To Pit New App Against Bloomberg

Due this summer with the company's quarterly release, the hosted application targets financial advisors—both those in single proprietorships and those in large financial services companies. Merrill Lynch is an early adopter, the company said.

The primary competition here is clearly Bloomberg's famous boxes—turnkey and proprietary workstations that are extremely capable—and pricey. Bloomberg subscriptions can cost $1,000 to 2,000 per user per month. A hedge fund analyst using it for his work pays $1,200 per month, for example.

The new module will cost $500 per user per month with news feeds from partners Dow Jones and Thomson Financial available at an extra charge, said Kendall Collins, senior vice president for the San Francisco-based company.

Other partners-of-record are Cisco, for its VoIP technology, and Dell, said.

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The service builds atop's Unlimited SKU which now sells for $250 per user per month.

Merrill Lynch, already a customer, was a design partner in this project, Collins said. When Wealth Management comes on line, that company 5,200 user base will swell to 25,000.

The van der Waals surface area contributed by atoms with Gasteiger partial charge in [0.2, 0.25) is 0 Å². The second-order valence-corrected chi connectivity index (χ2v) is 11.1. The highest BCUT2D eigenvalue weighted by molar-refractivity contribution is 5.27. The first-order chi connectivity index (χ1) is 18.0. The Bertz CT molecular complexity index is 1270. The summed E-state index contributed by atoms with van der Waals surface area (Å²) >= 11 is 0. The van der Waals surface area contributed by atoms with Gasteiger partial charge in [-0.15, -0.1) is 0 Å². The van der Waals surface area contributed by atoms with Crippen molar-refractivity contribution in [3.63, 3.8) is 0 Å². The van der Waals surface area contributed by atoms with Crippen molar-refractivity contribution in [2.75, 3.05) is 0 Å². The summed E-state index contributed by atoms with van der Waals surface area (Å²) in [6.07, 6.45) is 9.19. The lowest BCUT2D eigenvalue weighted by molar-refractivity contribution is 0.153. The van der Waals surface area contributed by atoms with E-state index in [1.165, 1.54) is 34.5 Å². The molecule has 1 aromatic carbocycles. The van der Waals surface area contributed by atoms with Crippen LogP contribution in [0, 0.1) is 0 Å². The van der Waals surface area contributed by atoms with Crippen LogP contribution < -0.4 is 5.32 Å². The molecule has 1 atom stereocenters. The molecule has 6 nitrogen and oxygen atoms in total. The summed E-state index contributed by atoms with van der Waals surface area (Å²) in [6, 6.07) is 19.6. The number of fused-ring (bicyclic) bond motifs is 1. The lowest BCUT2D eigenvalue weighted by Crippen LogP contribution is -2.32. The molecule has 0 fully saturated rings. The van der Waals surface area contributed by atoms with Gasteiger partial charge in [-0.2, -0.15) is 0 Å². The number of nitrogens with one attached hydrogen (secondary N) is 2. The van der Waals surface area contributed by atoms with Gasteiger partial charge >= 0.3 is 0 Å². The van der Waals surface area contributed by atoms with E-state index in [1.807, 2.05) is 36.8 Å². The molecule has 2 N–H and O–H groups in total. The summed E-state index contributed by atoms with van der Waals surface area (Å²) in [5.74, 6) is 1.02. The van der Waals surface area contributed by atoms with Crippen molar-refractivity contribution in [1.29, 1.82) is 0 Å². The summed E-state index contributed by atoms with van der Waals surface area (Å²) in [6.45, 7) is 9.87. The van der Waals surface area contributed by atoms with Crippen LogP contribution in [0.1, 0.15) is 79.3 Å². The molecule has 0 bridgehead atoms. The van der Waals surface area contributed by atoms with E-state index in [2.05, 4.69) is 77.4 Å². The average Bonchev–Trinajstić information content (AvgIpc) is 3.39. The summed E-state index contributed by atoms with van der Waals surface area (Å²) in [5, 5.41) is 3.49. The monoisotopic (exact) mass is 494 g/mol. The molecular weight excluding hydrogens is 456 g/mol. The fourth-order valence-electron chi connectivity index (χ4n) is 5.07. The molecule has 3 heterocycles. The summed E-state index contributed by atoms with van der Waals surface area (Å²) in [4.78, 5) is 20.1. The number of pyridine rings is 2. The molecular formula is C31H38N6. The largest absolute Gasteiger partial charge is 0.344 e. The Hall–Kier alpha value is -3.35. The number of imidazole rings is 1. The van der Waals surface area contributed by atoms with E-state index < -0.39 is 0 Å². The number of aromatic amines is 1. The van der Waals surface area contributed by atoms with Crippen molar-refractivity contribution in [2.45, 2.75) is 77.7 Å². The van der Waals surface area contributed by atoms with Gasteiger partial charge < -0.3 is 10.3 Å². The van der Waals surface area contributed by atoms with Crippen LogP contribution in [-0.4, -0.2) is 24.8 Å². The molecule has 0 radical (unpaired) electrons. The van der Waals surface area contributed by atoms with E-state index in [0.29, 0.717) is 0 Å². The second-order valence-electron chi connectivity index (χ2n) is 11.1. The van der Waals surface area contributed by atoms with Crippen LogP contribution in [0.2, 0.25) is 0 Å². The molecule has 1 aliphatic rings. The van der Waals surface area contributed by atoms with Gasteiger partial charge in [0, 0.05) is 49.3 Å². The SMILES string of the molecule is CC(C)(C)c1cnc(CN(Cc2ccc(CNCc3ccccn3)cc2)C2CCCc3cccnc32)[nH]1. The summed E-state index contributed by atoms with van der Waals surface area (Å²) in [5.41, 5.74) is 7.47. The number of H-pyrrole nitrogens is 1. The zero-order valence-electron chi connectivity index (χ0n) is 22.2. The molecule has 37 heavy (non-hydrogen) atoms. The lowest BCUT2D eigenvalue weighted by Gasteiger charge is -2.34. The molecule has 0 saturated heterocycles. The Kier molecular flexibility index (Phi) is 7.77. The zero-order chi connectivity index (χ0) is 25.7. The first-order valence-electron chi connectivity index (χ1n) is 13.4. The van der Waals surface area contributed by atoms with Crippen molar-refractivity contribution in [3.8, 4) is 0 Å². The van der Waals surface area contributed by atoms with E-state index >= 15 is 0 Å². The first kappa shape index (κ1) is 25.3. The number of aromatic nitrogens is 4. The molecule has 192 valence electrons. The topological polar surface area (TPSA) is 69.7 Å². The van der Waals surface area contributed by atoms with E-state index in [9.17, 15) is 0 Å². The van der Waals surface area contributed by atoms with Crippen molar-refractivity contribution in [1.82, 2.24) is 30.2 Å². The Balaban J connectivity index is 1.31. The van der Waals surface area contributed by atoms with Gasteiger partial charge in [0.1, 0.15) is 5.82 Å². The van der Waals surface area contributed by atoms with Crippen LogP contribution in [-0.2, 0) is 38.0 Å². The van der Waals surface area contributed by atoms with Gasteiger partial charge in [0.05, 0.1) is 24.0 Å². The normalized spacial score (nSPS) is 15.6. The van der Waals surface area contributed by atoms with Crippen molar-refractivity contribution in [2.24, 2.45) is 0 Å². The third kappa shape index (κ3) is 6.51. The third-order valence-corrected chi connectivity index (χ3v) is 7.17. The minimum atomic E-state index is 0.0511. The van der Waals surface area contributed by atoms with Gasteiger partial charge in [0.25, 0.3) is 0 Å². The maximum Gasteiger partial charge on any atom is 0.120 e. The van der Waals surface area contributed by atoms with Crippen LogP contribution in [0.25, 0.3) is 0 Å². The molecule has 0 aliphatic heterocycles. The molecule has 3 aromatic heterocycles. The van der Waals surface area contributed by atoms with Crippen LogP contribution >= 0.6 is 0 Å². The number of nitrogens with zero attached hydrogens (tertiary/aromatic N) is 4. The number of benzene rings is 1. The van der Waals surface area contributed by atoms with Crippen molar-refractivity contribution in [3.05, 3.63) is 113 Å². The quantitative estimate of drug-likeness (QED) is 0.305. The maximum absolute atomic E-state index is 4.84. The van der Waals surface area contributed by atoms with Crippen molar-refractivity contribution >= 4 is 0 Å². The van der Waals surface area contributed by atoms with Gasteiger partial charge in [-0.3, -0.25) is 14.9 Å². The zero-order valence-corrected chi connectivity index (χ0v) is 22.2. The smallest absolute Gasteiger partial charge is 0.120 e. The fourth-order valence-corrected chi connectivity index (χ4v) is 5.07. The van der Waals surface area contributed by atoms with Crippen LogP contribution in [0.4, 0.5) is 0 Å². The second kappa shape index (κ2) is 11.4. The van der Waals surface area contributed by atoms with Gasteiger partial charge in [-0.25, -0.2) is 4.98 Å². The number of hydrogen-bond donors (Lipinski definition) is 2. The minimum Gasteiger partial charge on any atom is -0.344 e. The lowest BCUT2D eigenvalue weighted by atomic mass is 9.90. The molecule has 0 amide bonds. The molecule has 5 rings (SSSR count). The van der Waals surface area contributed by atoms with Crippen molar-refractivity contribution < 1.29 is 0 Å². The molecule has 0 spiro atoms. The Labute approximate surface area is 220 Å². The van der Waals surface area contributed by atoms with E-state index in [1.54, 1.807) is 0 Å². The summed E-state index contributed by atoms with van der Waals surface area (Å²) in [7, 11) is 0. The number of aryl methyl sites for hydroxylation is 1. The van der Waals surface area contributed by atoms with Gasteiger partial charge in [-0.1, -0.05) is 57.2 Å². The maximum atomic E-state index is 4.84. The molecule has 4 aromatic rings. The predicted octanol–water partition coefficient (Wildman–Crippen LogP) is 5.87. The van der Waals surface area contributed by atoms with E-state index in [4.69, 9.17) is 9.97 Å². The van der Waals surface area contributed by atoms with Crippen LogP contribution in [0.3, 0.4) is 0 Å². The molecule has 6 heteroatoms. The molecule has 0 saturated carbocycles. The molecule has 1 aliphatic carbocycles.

Collins said the application was built internally using the company's Apex platform. "Apex allows us to pull in the best-of-breed partners across the board," Collins told CRN.

The formal rollout of Wealth Management will be at a New York City event hosted by chairman Marc Benioff later on Tuesday.

Other than its hardware and ISV partners the profit potential for most VAR-type partners is's one-time ten-percent referral fee. The company, like other Software-as-a-Service powers is working out if and how such channel partners fit into the mix. It has recruited system integrators to help integrate legacy data into its hosted applications. It is also pitching the Apex development platform as a development tool for ISVs wanting to move their domain expertise to the SaaS model and to's online store.